Vision is nothing without execution — which is why so many brilliant visionaries have a history of being shot down by “practical” thinkers before they finally make their mark.
What to do if you’re a Mal
If you’re a Mal and you don’t have a Zoe yet, you’ll need to be able to uncover your pragmatic side, at least until you can create enough success to build an organization.
The first thing you should do is pick up Jonathan’s book, because he has a lot of practical ideas about how Mals can adapt from pure thinkers to doers.
It’s very likely that you’ll take the lead on creating your content — at least until you can communicate your vision to a few Zoes who can create it for you. So construct rituals that let your brain know it’s time to be productive.
Work in focused bursts, giving yourself recovery time to recharge your creative batteries.
You’ll also want to draw clear boundaries between your “insight time” and “implementation time.” There’s a time to dream and a time to write, and you need to define which is which.
When you’re in productive mode, look for clear, step by step instruction for how to do the task you’ve assigned yourself. Keep yourself on track with roadmaps, checklists, or other linear tools that let you know you’ve done all the steps.
If you’re a Zoe
If you’re more a Zoe than a Mal, you may not think of yourself as creative at all.
Realize that your implementation of an idea is one of the most valuable forms of creativity. Ideas are cheap; implementation is priceless, so don’t sell yourself short.
Your insights may not immediately brand you as a “thought leader,” but if you focus relentlessly on what your audience wants and needs, you’ll find you can go surprisingly far.
Zoe isn’t showy like Mal is, but she has a strong, appealing personality. And you do too — so don’t be afraid to let that shine through in your content. Because you’re a Zoe, you’ll be less tempted to showboat or turn your content into an ego-fest — and your readers will be grateful for it.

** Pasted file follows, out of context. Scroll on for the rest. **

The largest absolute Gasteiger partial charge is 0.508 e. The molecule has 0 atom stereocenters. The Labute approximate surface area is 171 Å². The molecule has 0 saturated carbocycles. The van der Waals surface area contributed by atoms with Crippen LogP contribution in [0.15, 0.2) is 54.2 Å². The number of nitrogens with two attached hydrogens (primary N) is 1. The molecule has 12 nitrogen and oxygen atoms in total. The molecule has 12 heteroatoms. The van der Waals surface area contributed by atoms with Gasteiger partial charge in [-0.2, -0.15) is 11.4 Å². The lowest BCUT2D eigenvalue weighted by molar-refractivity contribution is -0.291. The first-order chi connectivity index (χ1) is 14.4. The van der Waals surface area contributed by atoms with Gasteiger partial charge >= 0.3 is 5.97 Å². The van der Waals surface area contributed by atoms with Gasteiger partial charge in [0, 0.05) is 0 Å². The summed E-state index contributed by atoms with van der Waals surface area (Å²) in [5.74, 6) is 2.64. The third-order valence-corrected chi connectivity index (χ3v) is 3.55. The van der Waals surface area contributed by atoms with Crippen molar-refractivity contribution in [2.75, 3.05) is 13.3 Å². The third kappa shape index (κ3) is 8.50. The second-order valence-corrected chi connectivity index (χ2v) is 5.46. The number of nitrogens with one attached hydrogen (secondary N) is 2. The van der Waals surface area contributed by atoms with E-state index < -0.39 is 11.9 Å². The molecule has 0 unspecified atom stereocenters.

You may decide you feel more comfortable joining forces with a visionary. If so, you won’t have much trouble finding brilliant minds who can’t seem to get anything done.
Again, don’t undermine yourself — your skill set is rare and valuable, so don’t think of yourself as the hired help. Instead, consider yourself the valued producer who can harness the creative “talent” and make things happen.
And don’t assume you’ll never have a breakthrough insight of your own. Look for proven ways to generate more insights — by approaching a crossroads topic, by applying an old insight to a new market, or simply by giving yourself some creative downtime for new ideas to bubble up. Again, Jonathan’s book has a lot of ideas for you.
If you’re in the teaching business
(And by “the teaching business,” I mean content marketing, online education, or any form of sales … as well as a host of other ways the digital age has made us both teachers and students.)
As we all remember from grade school, really great teachers are creative … and they respect the creativity and individuality of their students.
Your Mal students already have the vision and the drive, but when it’s time for them to put the details together, they need help. Give them lots of step-by-step tutorials. Even better, give them checklists and manuals they can hand off to someone else when they finally give up trying to do it all alone.
Your Zoe students know how to work and they know how to make things happen, but they may not have confidence that they can create something really new. Give them reassurance, frameworks for creativity, and tools to develop their ideas from blah to breakthrough.
Best of all is if you can create an environment in which your Zoes and Mals can interact, ask each other questions, brainstorm, and possibly team up to form amazing partnerships.
Make your students and customer Big Damn Heroes, and they’ll love you forever.
by Sonia Simone